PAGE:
US mayor dies in Afghanistan; Iran’s plan to dodge sanctions; Somalia airstrikes heading for record year; The next arms-control treaty; And a bit more.

The mayor of a town in Utah was killed this weekend in Afghanistan. His name: Maj. Brent Taylor, 39 years old, and a father to seven children. He was killed by a member of the Afghan security forces he was training — the second suspected insider attack in two weeks, NBC News reports.

Taylor was “a military intelligence officer with Utah’s Joint Force Headquarters,” Army Times reports. “He was serving with the Special Operations Joint Task Force in Afghanistan when he was killed.” His attacker was reportedly “immediately killed by other Afghan Forces.” Taylor’s death now brings the number of NATO troops killed in Afghanistan this year to 13 — 9 of whom have come from the U.S. military.

He had already deployed twice to Iraq, and this was his second deployment to Afghanistan, the Associated Press reported.  

His Facebook message to residents of North Ogden, Utah, back in January: “Right now there is a need for my experience and skills to serve in our nation’s long-lasting war in Afghanistan. President Trump has ordered an increase in troops, and part of the new strategy focuses on expanding the capabilities of the Afghan commando units. I will be assigned to serve on an advisory team training the staff of an Afghan commando battalion. It is anticipated that I will serve for a period of 12 months.”

Taylor’s message to Americans just a few days before his death: “As the USA gets ready to vote in our own election next week, I hope everyone back home exercises their precious right to vote. And that whether the Republicans or the Democrats win, that we all remember that we have far more as Americans that unites us than divides us. ‘United we stand, divided we fall.’ God Bless America.” Read a remembrance of Taylor from The Salt Lake Tribune, here.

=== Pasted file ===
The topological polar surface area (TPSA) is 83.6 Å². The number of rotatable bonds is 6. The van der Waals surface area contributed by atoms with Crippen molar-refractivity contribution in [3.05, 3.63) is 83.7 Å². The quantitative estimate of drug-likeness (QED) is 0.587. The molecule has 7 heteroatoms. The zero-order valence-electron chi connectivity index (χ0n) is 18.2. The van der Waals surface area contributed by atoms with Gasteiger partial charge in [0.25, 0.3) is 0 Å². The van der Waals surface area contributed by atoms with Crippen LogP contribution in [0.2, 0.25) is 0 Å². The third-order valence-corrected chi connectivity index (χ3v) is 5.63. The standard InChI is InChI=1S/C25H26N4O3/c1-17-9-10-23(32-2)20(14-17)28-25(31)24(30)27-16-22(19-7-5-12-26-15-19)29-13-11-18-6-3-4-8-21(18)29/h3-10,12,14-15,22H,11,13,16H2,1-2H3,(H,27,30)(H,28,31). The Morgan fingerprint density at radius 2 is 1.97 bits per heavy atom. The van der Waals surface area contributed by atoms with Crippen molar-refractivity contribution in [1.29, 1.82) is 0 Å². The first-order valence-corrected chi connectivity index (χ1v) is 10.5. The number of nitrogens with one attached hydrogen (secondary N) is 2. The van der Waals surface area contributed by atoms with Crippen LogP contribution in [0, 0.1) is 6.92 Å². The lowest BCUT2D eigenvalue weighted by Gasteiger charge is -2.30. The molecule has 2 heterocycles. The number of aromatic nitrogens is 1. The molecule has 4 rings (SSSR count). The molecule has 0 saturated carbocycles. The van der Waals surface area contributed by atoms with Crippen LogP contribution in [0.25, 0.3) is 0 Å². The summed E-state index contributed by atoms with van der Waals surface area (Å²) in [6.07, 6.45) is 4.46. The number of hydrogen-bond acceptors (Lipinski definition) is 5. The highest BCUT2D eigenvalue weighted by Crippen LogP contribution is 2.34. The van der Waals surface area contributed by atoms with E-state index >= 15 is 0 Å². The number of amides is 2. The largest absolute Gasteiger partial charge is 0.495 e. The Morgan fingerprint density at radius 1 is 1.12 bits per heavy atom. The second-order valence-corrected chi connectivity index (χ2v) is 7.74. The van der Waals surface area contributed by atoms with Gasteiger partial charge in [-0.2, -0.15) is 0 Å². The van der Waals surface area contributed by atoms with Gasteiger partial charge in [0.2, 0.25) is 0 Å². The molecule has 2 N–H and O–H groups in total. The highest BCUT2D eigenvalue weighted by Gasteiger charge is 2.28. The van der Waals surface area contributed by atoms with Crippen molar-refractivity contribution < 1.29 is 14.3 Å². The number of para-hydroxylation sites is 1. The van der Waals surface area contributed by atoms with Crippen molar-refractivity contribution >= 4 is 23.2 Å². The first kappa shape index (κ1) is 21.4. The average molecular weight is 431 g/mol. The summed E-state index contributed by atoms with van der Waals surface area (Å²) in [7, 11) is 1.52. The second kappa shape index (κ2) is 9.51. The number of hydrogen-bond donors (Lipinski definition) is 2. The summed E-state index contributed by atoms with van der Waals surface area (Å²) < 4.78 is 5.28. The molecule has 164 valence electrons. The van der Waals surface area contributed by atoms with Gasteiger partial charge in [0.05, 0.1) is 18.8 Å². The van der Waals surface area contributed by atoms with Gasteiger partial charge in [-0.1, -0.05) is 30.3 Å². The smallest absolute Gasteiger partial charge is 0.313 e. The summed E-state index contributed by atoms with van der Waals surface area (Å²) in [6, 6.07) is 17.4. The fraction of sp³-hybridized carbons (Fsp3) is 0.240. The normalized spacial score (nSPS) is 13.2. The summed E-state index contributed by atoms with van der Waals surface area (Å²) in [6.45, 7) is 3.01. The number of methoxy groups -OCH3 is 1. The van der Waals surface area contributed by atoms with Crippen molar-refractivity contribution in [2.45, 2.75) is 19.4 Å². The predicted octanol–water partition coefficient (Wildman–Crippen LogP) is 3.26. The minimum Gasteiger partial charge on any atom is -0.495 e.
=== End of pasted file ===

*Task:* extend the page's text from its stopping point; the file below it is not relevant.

From Defense One

John Bolton Keeps Citing This 2002 Pact as an Arms-Control Model. It’s Really Not. // Stephen Pifer: The Treaty of Moscow was ill-defined, unverifiable — and not something that Russia would sign today.

Here’s How Iran Will Try to Evade US Sanctions // Krishnadev Calamur: U.S. sanctions against the Islamic Republic’s oil industry have gone into effect. Tehran is already turning to some old tricks.

China is Exporting its Cyber Surveillance to African Countries // Abdi Latif Dahir, Quartz: Beijing has trained African officials on its sprawling system of censorship and surveillance.

A New Kind of Populism is Threatening Southeast Asia // Joshua Kurlantzick, Council on Foreign Relations: The region’s fast-growing but fragile democracies have been susceptible to strongmen and autocratic-leaning populists in recent years, propelled by concerns over inequality, crime, and dysfunctional governments.